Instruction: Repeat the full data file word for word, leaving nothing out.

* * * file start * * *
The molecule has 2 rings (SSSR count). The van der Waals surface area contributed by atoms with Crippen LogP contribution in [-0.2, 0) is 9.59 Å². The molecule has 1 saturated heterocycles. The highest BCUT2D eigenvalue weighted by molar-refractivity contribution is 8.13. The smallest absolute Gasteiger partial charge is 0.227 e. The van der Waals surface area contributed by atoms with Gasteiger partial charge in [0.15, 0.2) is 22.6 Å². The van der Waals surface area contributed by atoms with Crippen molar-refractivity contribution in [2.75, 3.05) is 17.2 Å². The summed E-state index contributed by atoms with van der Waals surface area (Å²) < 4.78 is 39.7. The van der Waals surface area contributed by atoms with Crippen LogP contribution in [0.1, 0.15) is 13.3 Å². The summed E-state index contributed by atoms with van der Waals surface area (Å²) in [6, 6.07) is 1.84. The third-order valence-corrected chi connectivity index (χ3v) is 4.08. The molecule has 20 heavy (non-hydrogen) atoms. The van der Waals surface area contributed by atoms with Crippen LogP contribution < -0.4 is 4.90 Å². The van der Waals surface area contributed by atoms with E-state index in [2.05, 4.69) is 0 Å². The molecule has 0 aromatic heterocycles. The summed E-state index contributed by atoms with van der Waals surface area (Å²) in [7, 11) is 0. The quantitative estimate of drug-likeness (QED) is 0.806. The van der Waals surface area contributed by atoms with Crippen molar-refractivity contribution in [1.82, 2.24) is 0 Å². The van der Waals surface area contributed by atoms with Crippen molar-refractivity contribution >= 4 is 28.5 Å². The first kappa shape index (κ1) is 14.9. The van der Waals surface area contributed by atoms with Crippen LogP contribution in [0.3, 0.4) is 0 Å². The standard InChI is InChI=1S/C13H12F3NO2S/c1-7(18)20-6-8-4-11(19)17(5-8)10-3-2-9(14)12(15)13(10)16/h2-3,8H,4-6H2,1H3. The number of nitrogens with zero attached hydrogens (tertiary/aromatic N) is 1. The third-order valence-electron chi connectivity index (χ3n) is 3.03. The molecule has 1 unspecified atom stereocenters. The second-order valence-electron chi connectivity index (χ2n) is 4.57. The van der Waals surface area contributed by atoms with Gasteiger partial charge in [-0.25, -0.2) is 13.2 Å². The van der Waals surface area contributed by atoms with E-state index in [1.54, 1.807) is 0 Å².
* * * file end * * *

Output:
The molecule has 2 rings (SSSR count). The van der Waals surface area contributed by atoms with Crippen LogP contribution in [-0.2, 0) is 9.59 Å². The molecule has 1 saturated heterocycles. The highest BCUT2D eigenvalue weighted by molar-refractivity contribution is 8.13. The smallest absolute Gasteiger partial charge is 0.227 e. The van der Waals surface area contributed by atoms with Gasteiger partial charge in [0.15, 0.2) is 22.6 Å². The van der Waals surface area contributed by atoms with Crippen molar-refractivity contribution in [2.75, 3.05) is 17.2 Å². The summed E-state index contributed by atoms with van der Waals surface area (Å²) < 4.78 is 39.7. The van der Waals surface area contributed by atoms with Crippen LogP contribution in [0.1, 0.15) is 13.3 Å². The summed E-state index contributed by atoms with van der Waals surface area (Å²) in [6, 6.07) is 1.84. The third-order valence-corrected chi connectivity index (χ3v) is 4.08. The molecule has 20 heavy (non-hydrogen) atoms. The van der Waals surface area contributed by atoms with Crippen LogP contribution < -0.4 is 4.90 Å². The van der Waals surface area contributed by atoms with E-state index in [2.05, 4.69) is 0 Å². The molecule has 0 aromatic heterocycles. The summed E-state index contributed by atoms with van der Waals surface area (Å²) in [7, 11) is 0. The quantitative estimate of drug-likeness (QED) is 0.806. The van der Waals surface area contributed by atoms with Crippen molar-refractivity contribution in [1.82, 2.24) is 0 Å². The van der Waals surface area contributed by atoms with Crippen molar-refractivity contribution >= 4 is 28.5 Å². The first kappa shape index (κ1) is 14.9. The van der Waals surface area contributed by atoms with Crippen LogP contribution in [0.3, 0.4) is 0 Å². The standard InChI is InChI=1S/C13H12F3NO2S/c1-7(18)20-6-8-4-11(19)17(5-8)10-3-2-9(14)12(15)13(10)16/h2-3,8H,4-6H2,1H3. The number of nitrogens with zero attached hydrogens (tertiary/aromatic N) is 1. The third-order valence-electron chi connectivity index (χ3n) is 3.03. The molecule has 1 unspecified atom stereocenters. The second-order valence-electron chi connectivity index (χ2n) is 4.57. The van der Waals surface area contributed by atoms with Gasteiger partial charge in [-0.25, -0.2) is 13.2 Å². The van der Waals surface area contributed by atoms with E-state index in [1.54, 1.807) is 0 Å².